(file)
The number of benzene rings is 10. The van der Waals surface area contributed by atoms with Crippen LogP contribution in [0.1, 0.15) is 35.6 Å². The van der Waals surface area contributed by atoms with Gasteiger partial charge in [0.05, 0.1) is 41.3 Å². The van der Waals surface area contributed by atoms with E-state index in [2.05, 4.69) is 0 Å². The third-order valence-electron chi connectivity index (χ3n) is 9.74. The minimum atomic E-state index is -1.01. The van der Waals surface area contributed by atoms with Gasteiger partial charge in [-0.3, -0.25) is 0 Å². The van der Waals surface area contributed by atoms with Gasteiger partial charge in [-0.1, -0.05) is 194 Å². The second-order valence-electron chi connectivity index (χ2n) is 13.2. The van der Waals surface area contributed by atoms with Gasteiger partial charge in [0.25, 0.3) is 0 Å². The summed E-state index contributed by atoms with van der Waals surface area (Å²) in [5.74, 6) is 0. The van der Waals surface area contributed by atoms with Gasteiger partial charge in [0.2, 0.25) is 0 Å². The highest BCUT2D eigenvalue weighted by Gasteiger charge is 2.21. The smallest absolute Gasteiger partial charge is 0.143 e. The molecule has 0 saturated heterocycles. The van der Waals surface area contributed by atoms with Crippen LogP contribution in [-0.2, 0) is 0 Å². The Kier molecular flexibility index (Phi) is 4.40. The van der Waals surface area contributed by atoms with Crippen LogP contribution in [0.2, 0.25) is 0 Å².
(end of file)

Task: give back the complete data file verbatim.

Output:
The number of benzene rings is 10. The van der Waals surface area contributed by atoms with Crippen LogP contribution in [0.1, 0.15) is 35.6 Å². The van der Waals surface area contributed by atoms with Gasteiger partial charge in [0.05, 0.1) is 41.3 Å². The van der Waals surface area contributed by atoms with E-state index in [2.05, 4.69) is 0 Å². The third-order valence-electron chi connectivity index (χ3n) is 9.74. The minimum atomic E-state index is -1.01. The van der Waals surface area contributed by atoms with Gasteiger partial charge in [-0.3, -0.25) is 0 Å². The van der Waals surface area contributed by atoms with Gasteiger partial charge in [-0.1, -0.05) is 194 Å². The second-order valence-electron chi connectivity index (χ2n) is 13.2. The van der Waals surface area contributed by atoms with Gasteiger partial charge in [0.25, 0.3) is 0 Å². The summed E-state index contributed by atoms with van der Waals surface area (Å²) in [5.74, 6) is 0. The van der Waals surface area contributed by atoms with Gasteiger partial charge in [0.2, 0.25) is 0 Å². The highest BCUT2D eigenvalue weighted by Gasteiger charge is 2.21. The smallest absolute Gasteiger partial charge is 0.143 e. The molecule has 0 saturated heterocycles. The van der Waals surface area contributed by atoms with Crippen LogP contribution in [-0.2, 0) is 0 Å². The Kier molecular flexibility index (Phi) is 4.40. The van der Waals surface area contributed by atoms with Crippen LogP contribution in [0.2, 0.25) is 0 Å².